Harmless error

I’m listening to a legal “true crime” podcast. Guilty-as-anything defendant keeps complaining about this error, this oversight, this unfair ruling.  But the thing is, none of those things really mattered. They didn’t materially contribute to the guilty verdict. The judge can say, when refusing an appeal, that those are “harmless errors” in that they did no harm.

Back to my world – often the best model is no model. If you must have a model, a simple model is better than a complex model. Simplifications aren’t just not a bad thing, they are good and necessary.

Complexity has massive downsides – run-time, increased risk of errors, more involved documentation requirements, longer development time, longer handover time, longer pick-back-up-months-later time, and harder to explain to clients.

Finding the appropriate simplifications is key to so much of what we do.  Approximations are not even just “harmless errors” they are a critical feature.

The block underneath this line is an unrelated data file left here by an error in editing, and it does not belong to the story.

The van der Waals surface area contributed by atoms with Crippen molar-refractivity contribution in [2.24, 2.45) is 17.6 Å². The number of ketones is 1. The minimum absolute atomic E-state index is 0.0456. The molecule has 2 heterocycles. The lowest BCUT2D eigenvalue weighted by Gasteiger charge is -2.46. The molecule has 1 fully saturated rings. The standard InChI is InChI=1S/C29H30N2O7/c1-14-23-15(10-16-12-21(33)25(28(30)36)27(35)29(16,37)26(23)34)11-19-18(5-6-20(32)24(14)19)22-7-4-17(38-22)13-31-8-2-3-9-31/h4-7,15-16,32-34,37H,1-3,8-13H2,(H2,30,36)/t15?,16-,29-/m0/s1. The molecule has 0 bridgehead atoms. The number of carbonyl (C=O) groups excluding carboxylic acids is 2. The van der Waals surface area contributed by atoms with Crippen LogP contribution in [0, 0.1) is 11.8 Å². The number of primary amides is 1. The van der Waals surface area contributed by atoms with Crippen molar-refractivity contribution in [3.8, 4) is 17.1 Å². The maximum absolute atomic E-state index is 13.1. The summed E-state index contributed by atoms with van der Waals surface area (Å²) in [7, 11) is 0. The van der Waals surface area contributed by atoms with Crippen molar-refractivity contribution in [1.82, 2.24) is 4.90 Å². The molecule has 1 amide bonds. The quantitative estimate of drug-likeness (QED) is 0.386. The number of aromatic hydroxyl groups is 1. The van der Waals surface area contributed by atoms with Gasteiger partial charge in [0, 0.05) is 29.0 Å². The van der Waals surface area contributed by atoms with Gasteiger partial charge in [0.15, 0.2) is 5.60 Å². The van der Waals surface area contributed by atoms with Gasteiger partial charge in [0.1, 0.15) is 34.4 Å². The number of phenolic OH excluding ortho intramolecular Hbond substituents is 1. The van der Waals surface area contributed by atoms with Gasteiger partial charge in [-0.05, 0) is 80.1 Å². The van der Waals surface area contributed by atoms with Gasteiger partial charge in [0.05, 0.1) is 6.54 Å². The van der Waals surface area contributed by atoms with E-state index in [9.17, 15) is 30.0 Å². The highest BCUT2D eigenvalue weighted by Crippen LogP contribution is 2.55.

And yes, she totally killed her husband.

Published by David Kirk

The opinions expressed on this site are those of the author and other commenters and are not necessarily those of his employer or any other organisation. David Kirk runs Milliman’s actuarial consulting practice in Africa. He is an actuary and is the creator of New Business Margin on Revenue. He specialises in risk and capital management, regulatory change and insurance strategy . He also has extensive experience in embedded value reporting, insurance-related IFRS and share option valuation.

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